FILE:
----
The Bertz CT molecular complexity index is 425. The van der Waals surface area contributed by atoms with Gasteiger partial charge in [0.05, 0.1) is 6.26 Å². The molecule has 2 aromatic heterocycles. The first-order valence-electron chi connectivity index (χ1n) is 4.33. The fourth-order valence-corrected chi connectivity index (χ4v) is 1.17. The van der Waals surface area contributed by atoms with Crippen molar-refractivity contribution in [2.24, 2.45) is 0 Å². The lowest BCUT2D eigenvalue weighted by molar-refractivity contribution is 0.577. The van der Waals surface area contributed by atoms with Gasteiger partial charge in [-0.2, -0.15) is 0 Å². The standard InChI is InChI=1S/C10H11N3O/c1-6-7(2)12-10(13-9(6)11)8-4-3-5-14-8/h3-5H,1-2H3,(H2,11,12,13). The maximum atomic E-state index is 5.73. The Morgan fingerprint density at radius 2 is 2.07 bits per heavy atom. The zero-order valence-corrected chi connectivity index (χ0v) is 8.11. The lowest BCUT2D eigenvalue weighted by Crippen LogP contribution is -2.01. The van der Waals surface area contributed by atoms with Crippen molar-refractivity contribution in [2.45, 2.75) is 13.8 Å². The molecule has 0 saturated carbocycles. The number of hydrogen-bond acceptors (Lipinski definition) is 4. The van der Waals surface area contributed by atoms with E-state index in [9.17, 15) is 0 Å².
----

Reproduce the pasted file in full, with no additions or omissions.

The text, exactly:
The Bertz CT molecular complexity index is 425. The van der Waals surface area contributed by atoms with Gasteiger partial charge in [0.05, 0.1) is 6.26 Å². The molecule has 2 aromatic heterocycles. The first-order valence-electron chi connectivity index (χ1n) is 4.33. The fourth-order valence-corrected chi connectivity index (χ4v) is 1.17. The van der Waals surface area contributed by atoms with Crippen molar-refractivity contribution in [2.24, 2.45) is 0 Å². The lowest BCUT2D eigenvalue weighted by molar-refractivity contribution is 0.577. The van der Waals surface area contributed by atoms with Gasteiger partial charge in [-0.2, -0.15) is 0 Å². The standard InChI is InChI=1S/C10H11N3O/c1-6-7(2)12-10(13-9(6)11)8-4-3-5-14-8/h3-5H,1-2H3,(H2,11,12,13). The maximum atomic E-state index is 5.73. The Morgan fingerprint density at radius 2 is 2.07 bits per heavy atom. The zero-order valence-corrected chi connectivity index (χ0v) is 8.11. The lowest BCUT2D eigenvalue weighted by Crippen LogP contribution is -2.01. The van der Waals surface area contributed by atoms with Crippen molar-refractivity contribution in [2.45, 2.75) is 13.8 Å². The molecule has 0 saturated carbocycles. The number of hydrogen-bond acceptors (Lipinski definition) is 4. The van der Waals surface area contributed by atoms with E-state index in [9.17, 15) is 0 Å².